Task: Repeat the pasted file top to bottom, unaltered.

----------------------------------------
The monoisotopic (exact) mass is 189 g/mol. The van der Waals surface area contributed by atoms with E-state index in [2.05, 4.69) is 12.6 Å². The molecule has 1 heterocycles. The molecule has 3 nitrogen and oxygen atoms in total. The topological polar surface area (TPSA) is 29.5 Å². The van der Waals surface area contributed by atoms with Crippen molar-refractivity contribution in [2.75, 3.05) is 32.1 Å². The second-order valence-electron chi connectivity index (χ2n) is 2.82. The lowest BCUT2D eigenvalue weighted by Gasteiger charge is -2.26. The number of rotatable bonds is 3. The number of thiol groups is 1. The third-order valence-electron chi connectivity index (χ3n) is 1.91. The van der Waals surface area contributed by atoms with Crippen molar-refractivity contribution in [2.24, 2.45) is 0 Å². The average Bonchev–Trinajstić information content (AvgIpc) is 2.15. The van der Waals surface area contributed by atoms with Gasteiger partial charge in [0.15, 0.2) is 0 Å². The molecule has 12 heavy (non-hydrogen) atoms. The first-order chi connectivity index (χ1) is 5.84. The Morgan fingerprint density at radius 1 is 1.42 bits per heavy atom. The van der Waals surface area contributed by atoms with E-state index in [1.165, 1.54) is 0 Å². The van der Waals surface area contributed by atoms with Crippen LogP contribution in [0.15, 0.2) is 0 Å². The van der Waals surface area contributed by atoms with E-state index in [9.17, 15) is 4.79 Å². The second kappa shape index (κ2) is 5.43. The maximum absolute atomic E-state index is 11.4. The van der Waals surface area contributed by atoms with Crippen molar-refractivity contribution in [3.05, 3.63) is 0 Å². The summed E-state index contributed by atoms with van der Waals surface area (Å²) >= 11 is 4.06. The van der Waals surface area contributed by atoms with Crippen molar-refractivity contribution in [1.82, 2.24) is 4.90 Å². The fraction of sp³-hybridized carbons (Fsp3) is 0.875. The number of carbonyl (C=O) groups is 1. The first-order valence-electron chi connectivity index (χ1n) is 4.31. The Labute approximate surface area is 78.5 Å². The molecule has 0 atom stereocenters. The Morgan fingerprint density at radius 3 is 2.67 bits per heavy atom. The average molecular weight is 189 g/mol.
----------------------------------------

The monoisotopic (exact) mass is 189 g/mol. The van der Waals surface area contributed by atoms with E-state index in [2.05, 4.69) is 12.6 Å². The molecule has 1 heterocycles. The molecule has 3 nitrogen and oxygen atoms in total. The topological polar surface area (TPSA) is 29.5 Å². The van der Waals surface area contributed by atoms with Crippen molar-refractivity contribution in [2.75, 3.05) is 32.1 Å². The second-order valence-electron chi connectivity index (χ2n) is 2.82. The lowest BCUT2D eigenvalue weighted by Gasteiger charge is -2.26. The number of rotatable bonds is 3. The number of thiol groups is 1. The third-order valence-electron chi connectivity index (χ3n) is 1.91. The van der Waals surface area contributed by atoms with Crippen molar-refractivity contribution in [2.24, 2.45) is 0 Å². The average Bonchev–Trinajstić information content (AvgIpc) is 2.15. The van der Waals surface area contributed by atoms with Gasteiger partial charge in [0.15, 0.2) is 0 Å². The molecule has 12 heavy (non-hydrogen) atoms. The first-order chi connectivity index (χ1) is 5.84. The Morgan fingerprint density at radius 1 is 1.42 bits per heavy atom. The van der Waals surface area contributed by atoms with E-state index in [1.165, 1.54) is 0 Å². The van der Waals surface area contributed by atoms with Crippen LogP contribution in [0.15, 0.2) is 0 Å². The van der Waals surface area contributed by atoms with E-state index in [9.17, 15) is 4.79 Å². The second kappa shape index (κ2) is 5.43. The maximum absolute atomic E-state index is 11.4. The van der Waals surface area contributed by atoms with Crippen molar-refractivity contribution in [3.05, 3.63) is 0 Å². The summed E-state index contributed by atoms with van der Waals surface area (Å²) >= 11 is 4.06. The van der Waals surface area contributed by atoms with Crippen molar-refractivity contribution in [1.82, 2.24) is 4.90 Å². The fraction of sp³-hybridized carbons (Fsp3) is 0.875. The number of carbonyl (C=O) groups is 1. The first-order valence-electron chi connectivity index (χ1n) is 4.31. The Labute approximate surface area is 78.5 Å². The molecule has 0 atom stereocenters. The Morgan fingerprint density at radius 3 is 2.67 bits per heavy atom. The average molecular weight is 189 g/mol.